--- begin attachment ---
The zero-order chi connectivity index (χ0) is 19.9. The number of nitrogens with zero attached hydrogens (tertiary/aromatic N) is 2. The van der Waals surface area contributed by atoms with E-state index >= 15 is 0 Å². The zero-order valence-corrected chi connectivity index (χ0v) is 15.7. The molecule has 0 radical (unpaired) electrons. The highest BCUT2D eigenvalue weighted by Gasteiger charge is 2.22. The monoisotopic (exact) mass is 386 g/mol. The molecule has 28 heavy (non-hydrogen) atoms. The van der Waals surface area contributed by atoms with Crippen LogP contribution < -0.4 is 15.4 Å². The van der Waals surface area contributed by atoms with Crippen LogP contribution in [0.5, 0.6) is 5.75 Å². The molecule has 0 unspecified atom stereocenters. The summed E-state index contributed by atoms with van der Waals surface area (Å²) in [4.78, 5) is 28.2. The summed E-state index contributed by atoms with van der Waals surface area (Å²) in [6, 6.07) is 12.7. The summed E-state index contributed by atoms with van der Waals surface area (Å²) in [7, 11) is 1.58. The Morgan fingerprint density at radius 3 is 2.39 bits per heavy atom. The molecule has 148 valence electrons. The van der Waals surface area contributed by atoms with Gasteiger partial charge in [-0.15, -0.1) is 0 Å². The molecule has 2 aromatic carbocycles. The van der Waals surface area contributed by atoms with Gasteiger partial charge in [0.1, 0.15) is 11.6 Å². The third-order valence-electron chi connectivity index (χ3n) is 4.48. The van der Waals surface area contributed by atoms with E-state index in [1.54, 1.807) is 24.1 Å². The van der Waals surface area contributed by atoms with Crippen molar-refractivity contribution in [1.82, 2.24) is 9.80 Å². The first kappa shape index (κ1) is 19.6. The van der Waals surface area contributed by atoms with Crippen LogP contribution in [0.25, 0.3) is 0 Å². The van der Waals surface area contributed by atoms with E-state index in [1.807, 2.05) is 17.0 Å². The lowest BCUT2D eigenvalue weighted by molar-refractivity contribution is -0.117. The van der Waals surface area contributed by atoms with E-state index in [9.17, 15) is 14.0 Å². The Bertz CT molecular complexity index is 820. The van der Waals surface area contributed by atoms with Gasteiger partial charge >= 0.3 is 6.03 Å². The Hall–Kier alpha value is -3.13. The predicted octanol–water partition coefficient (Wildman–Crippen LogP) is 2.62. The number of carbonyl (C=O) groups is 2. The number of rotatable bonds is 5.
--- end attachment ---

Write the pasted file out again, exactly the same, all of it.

The zero-order chi connectivity index (χ0) is 19.9. The number of nitrogens with zero attached hydrogens (tertiary/aromatic N) is 2. The van der Waals surface area contributed by atoms with E-state index >= 15 is 0 Å². The zero-order valence-corrected chi connectivity index (χ0v) is 15.7. The molecule has 0 radical (unpaired) electrons. The highest BCUT2D eigenvalue weighted by Gasteiger charge is 2.22. The monoisotopic (exact) mass is 386 g/mol. The molecule has 28 heavy (non-hydrogen) atoms. The van der Waals surface area contributed by atoms with Crippen LogP contribution < -0.4 is 15.4 Å². The van der Waals surface area contributed by atoms with Crippen LogP contribution in [0.5, 0.6) is 5.75 Å². The molecule has 0 unspecified atom stereocenters. The summed E-state index contributed by atoms with van der Waals surface area (Å²) in [4.78, 5) is 28.2. The summed E-state index contributed by atoms with van der Waals surface area (Å²) in [6, 6.07) is 12.7. The summed E-state index contributed by atoms with van der Waals surface area (Å²) in [7, 11) is 1.58. The Morgan fingerprint density at radius 3 is 2.39 bits per heavy atom. The molecule has 148 valence electrons. The van der Waals surface area contributed by atoms with Gasteiger partial charge in [-0.15, -0.1) is 0 Å². The molecule has 2 aromatic carbocycles. The van der Waals surface area contributed by atoms with Gasteiger partial charge in [0.1, 0.15) is 11.6 Å². The third-order valence-electron chi connectivity index (χ3n) is 4.48. The van der Waals surface area contributed by atoms with E-state index in [1.54, 1.807) is 24.1 Å². The van der Waals surface area contributed by atoms with Crippen molar-refractivity contribution in [1.82, 2.24) is 9.80 Å². The first kappa shape index (κ1) is 19.6. The van der Waals surface area contributed by atoms with Crippen LogP contribution in [0.25, 0.3) is 0 Å². The van der Waals surface area contributed by atoms with E-state index in [1.807, 2.05) is 17.0 Å². The lowest BCUT2D eigenvalue weighted by molar-refractivity contribution is -0.117. The van der Waals surface area contributed by atoms with E-state index in [9.17, 15) is 14.0 Å². The Bertz CT molecular complexity index is 820. The van der Waals surface area contributed by atoms with Gasteiger partial charge >= 0.3 is 6.03 Å². The Hall–Kier alpha value is -3.13. The predicted octanol–water partition coefficient (Wildman–Crippen LogP) is 2.62. The number of carbonyl (C=O) groups is 2. The number of rotatable bonds is 5.